Friday, July 24th 2020, 12:20 pm - WARNING: Video contains graphic images. Viewer discretion advised.
Nothing beats a lip-smackingly delicious Margarita on a hot summer day, but turns out the popular cocktail comes with a hidden danger.
Phytophotodermatitis, otherwise referred to as 'Margarita disease' or 'lime disease,' is a condition caused by a chemical reaction, which makes skin hypersensitive to ultraviolet light.
Not to be confused with Lyme disease caused by bacteria spread by ticks.
This condition occurs when citrus juice lingers on the skin and is hit by direct sunlight. The result is a serious burning reaction. Itching and swelling can eventually lead to blisters if not treated. Discolouration of the skin is also common, which in some cases can last over a month.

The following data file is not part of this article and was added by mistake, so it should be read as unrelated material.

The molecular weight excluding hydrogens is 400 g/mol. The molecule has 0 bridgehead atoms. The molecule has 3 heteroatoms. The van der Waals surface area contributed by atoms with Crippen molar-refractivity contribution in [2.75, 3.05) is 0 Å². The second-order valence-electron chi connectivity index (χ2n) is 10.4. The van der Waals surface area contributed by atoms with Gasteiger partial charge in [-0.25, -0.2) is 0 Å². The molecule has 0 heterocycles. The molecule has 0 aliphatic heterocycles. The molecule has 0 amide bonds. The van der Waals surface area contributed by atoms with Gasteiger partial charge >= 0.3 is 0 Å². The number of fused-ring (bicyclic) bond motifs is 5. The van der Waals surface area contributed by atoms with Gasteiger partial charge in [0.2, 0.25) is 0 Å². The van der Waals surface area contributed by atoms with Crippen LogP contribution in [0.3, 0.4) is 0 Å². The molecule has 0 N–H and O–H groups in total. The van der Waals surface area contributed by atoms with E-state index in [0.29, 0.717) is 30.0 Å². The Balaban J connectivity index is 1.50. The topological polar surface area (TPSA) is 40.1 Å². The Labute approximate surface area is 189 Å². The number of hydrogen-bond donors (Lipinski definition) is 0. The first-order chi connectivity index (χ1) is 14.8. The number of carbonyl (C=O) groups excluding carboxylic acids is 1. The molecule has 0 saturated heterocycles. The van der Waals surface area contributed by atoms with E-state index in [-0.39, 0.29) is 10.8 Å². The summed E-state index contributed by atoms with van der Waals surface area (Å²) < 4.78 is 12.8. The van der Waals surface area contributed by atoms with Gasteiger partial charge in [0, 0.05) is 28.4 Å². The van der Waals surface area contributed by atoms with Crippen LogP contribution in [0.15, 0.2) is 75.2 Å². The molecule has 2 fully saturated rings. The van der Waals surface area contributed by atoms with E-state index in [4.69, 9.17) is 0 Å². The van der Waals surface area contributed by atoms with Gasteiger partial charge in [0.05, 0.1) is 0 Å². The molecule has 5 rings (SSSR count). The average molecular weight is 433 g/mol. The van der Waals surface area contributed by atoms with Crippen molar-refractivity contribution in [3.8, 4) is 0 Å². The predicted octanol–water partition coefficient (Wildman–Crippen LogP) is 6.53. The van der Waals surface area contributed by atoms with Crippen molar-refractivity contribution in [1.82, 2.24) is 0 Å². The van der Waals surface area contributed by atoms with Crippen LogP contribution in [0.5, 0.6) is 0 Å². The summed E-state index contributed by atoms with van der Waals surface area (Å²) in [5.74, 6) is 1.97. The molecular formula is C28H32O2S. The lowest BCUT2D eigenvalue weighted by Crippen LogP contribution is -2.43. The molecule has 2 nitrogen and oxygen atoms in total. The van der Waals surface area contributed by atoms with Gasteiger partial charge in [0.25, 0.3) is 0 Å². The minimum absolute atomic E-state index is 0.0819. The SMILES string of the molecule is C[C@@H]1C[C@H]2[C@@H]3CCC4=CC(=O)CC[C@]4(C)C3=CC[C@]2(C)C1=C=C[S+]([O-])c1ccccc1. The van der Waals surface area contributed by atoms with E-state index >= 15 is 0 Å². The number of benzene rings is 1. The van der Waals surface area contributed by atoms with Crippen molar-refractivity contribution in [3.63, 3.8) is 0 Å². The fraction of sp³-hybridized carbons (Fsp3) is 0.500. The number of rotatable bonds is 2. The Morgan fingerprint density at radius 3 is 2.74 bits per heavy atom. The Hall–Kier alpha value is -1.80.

Irritation, including burning and itching, can occurr within 24 hours, and thereafter can lead to raised swelling and even blistering in more severe cases.
Health experts warn it's not only citrus fruits that can cause such a reaction. Carrots, celery, wild dill, parsley and parsnips are just some of the foods that may cause phytophotodermatitis.
Moderate blistering can be soothed with cool washcloths. In more severe outbreaks, topical ointments, such as steroids, can help initial blisters and inflammation.
There are steps that can be taken to avoid Margarita Disease:
- Wash your hands and other exposed parts of the skin immediately after using citrus fruits
- Wear gloves when working with vulnerable fruits and vegetables
- Put on sunscreen before heading outdoors to prevent an accidental rash from exposed hands
- Phytophotodermatitis is often confused with other skin conditions, including sun allergies, poison ivy, poison oak and hives. Mild cases of phytophotodermatitis do not necessarily require a doctor's visit. However, if it does not clear up on its own and symptoms become worse, contact your doctor.